If you’re interested in learning more about the origins of Cycle Time in Software Engineering, Mary and Tom Poppendieck’s book Lean Software, Chapter 4 “Deliver as Fast as Possible” is a great starting point.
If you would like to start tracking your own Code Cycle Time, sign up for a demo of our engineering analytics platform, Velocity.
- What Data Science Tells Us About Shipping Faster
- The Engineering Leader’s Guide to Cycle Time
- Round Table: Perspectives on Cycle Time
Cycle Time in Lean Manufacturing
- “Cycle Time” – A breakdown of Cycle Time into component parts
- “Takt Time – Cycle Time” – Describes some fundamental misconceptions around these terms. (Fittingly, the post includes a now 8-year running comment thread.)
- “How to Measure Cycle Times – Part 1”
- “How to Measure Cycle Times – Part 2”
Cycle Time in Software Engineering
- Lead time versus Cycle Time – Untangling the confusion
- The difference between Cycle Time and Lead Time… and why not to use Cycle Time in Kanban
- Measuring Process Improvements – Cycle Time?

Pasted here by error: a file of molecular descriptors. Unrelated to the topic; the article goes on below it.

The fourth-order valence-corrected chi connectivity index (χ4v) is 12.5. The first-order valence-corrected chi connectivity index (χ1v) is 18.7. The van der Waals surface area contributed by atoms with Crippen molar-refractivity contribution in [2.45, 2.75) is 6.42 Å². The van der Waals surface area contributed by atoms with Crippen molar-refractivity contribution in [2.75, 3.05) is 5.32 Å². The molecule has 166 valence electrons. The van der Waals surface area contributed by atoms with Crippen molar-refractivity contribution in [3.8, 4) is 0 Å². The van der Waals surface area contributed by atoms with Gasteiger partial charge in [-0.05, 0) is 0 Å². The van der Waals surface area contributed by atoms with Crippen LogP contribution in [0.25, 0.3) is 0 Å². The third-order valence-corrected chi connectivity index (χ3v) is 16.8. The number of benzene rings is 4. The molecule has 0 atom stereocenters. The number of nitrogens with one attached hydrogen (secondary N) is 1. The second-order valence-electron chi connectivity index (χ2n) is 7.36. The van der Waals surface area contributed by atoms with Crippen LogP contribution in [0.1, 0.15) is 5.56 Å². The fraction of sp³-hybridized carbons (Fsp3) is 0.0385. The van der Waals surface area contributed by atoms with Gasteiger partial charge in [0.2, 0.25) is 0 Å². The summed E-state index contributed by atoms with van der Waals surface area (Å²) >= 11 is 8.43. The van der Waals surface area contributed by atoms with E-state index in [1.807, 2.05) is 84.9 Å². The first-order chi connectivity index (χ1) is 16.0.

- The Five Best Metrics You’ve Never Met
- Takt Time
- Lead Time
- Wait Time
- Move Time
- Process Time
- Little’s Law
1 Thank you to Accelerate: Building and Scaling High Performing Technology Organizations, by Nicole Forsgren, Jez Humble and Gene Kim for the Donald Reinertsen reference, as well as the articulation of software development as having two primary phases (Chapter 2, p. 14 “Measuring Software Delivery Performance”). Accelerate is an excellent resource for understanding the statistical drivers behind software engineering. We were proud to have Nicole Forsgren speak at our Second Annual Code Climate Summit.
Subscribe to our newsletter for more engineering intelligence.